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From Shireen Madon:

August 21, 2017

Be a box of pears clothed in gold paper. Be something more tart. Lime. Be mouth,
be kingdom. Wear something made of infinity. Be sunset
over a silk Zardosi sea. Be the young girl who survived a drowning
by her loved ones. Be acid. Be sailed. Be colony. Be endangered
and dangerous. Wear your own damp skin. Body, be something
useful.

– From Dear Body, from Rattle

first (eighth) draft

August 19, 2017

at the beginning of this month, i submitted my first round of edits to my publisher. but when i say “first draft,” i mean first draft sent back to M&S. because “first draft” is a misnomer. technically, this is my eighth draft. when steph was sending my work out to publishers, we were sending out my seventh draft. when i first submitted to steph, i was sending her my fifth draft. lots of people have asked me “oh, so you do one round of edits and you’re done?” or “so you submit and then they publish in a few months?” which kind of shows how cloak and dagger the publishing industry can be sometimes, and also reflects the fact that us writers just kind of… write, and don’t often ask the questions we need to ask/aren’t always clued in to what happens on the other end of the manuscript.

people often ask why it’s going to take so long for my book to come out. the pub date, for now, is spring/summer 2019. here’s how the timeline went and will go for this whole process:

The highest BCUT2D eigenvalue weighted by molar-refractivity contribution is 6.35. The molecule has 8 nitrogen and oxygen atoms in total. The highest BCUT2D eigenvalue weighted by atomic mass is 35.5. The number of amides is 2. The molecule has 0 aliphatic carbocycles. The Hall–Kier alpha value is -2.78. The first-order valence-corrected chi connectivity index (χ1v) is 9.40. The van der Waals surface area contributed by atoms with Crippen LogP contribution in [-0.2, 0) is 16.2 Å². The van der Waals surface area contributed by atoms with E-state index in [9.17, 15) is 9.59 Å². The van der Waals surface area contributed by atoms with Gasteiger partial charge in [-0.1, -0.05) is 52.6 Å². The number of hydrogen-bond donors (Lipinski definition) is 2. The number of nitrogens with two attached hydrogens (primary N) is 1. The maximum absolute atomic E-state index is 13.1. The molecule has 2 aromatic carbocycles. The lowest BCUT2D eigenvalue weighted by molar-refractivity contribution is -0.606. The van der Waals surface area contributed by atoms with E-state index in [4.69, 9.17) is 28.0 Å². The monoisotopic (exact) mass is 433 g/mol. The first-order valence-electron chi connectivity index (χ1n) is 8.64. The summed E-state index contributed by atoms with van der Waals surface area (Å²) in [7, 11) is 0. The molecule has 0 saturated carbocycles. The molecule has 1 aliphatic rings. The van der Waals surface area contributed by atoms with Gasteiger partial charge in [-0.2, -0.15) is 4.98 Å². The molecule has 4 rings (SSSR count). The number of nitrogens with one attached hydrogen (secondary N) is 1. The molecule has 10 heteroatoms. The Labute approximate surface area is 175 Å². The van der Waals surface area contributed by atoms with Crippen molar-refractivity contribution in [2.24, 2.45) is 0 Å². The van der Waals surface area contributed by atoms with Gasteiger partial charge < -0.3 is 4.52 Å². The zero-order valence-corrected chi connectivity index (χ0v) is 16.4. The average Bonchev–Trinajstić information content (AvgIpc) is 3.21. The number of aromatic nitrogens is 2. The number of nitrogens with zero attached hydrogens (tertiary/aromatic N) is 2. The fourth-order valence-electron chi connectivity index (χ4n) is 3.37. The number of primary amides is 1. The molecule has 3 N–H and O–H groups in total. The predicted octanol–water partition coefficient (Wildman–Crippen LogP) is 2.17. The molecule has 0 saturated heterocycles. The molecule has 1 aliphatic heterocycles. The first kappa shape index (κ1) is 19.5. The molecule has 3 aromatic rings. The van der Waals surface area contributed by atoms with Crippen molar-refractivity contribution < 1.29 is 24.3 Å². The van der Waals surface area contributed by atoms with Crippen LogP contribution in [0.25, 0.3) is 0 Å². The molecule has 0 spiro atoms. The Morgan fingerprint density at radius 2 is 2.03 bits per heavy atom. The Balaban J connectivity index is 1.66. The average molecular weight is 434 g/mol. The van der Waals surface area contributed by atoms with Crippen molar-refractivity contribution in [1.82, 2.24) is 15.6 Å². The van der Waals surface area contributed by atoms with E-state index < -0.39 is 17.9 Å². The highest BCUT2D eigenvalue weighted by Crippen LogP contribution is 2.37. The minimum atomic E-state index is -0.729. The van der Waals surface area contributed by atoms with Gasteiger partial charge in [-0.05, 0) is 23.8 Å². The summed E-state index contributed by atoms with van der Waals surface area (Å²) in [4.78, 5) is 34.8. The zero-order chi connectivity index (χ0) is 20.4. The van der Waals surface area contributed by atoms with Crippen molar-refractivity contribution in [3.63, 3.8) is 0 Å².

• july 2016: i queried steph (with draft number 5 – i had written and rewritten the whole manuscript over the past few years), she asked to read my whole work, and by the end of the month i had signed a contract and she was my agent!
  • the two of us worked on edits from september to november; during that time, i banged out two more drafts.
  • we queried some writers to see if they’d endorse the manuscript (which means reading it and writing a blurb-like statement saying how much they liked it, etc.; agents take those endorsements and attach them to the query letters they send to publishers, with the intention of giving the query more clout.)
  • by january 2017, endorsements had come in, and steph sent the manuscript (draft 7) out to a list of publishers.
  • by february, i had meetings set up with two publishers. this is when it moved really quickly – within a week or so of these meetings, the manuscript went to auction, the two publishers bid against each other, and i went with M&S.
  • so then i had to keep the news secret for four months and that was the most difficult part hahahha
  • i got the editors’ schedule and first ideas in march
  • in april, i got my official edits
  • i started really editing in may and was a hermit woman for the summer; the tough part was not being able to tell anyone for the first month or so why i was avoiding people and spending lots of time in my apartment.
  • and my due date for the first round of edits for M&S was august 4.
  • i just had a call with my editors the other day, and as of next week i’ll get another set of comments/edits and will have till november to work on them.
  • after that, i believe the next round of edits happens at the beginning of the new year.
  • my final date for the finished ms is may 2018.
  • after that, it goes to line editing and copy editing, and gets looked over for M&S style.